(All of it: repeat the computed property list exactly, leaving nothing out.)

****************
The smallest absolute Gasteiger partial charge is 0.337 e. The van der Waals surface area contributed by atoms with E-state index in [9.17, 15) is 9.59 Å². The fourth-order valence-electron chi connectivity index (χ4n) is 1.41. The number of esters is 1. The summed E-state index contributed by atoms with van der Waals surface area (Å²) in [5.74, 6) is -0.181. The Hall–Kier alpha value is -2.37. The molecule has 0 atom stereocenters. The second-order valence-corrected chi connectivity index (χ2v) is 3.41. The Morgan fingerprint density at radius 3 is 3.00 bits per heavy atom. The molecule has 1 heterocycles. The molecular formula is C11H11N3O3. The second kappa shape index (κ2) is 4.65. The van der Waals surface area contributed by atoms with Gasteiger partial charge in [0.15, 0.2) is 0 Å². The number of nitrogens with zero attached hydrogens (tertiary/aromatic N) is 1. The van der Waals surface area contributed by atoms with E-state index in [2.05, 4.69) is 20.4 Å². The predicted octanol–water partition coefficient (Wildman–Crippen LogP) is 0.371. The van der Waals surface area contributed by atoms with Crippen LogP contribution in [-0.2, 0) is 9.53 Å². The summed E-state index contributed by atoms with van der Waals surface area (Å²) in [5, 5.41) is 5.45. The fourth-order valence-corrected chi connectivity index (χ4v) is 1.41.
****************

The smallest absolute Gasteiger partial charge is 0.337 e. The van der Waals surface area contributed by atoms with E-state index in [9.17, 15) is 9.59 Å². The fourth-order valence-electron chi connectivity index (χ4n) is 1.41. The number of esters is 1. The summed E-state index contributed by atoms with van der Waals surface area (Å²) in [5.74, 6) is -0.181. The Hall–Kier alpha value is -2.37. The molecule has 0 atom stereocenters. The second-order valence-corrected chi connectivity index (χ2v) is 3.41. The Morgan fingerprint density at radius 3 is 3.00 bits per heavy atom. The molecule has 1 heterocycles. The molecular formula is C11H11N3O3. The second kappa shape index (κ2) is 4.65. The van der Waals surface area contributed by atoms with Gasteiger partial charge in [0.15, 0.2) is 0 Å². The number of nitrogens with zero attached hydrogens (tertiary/aromatic N) is 1. The van der Waals surface area contributed by atoms with E-state index in [2.05, 4.69) is 20.4 Å². The predicted octanol–water partition coefficient (Wildman–Crippen LogP) is 0.371. The van der Waals surface area contributed by atoms with Crippen LogP contribution in [-0.2, 0) is 9.53 Å². The summed E-state index contributed by atoms with van der Waals surface area (Å²) in [5, 5.41) is 5.45. The fourth-order valence-corrected chi connectivity index (χ4v) is 1.41.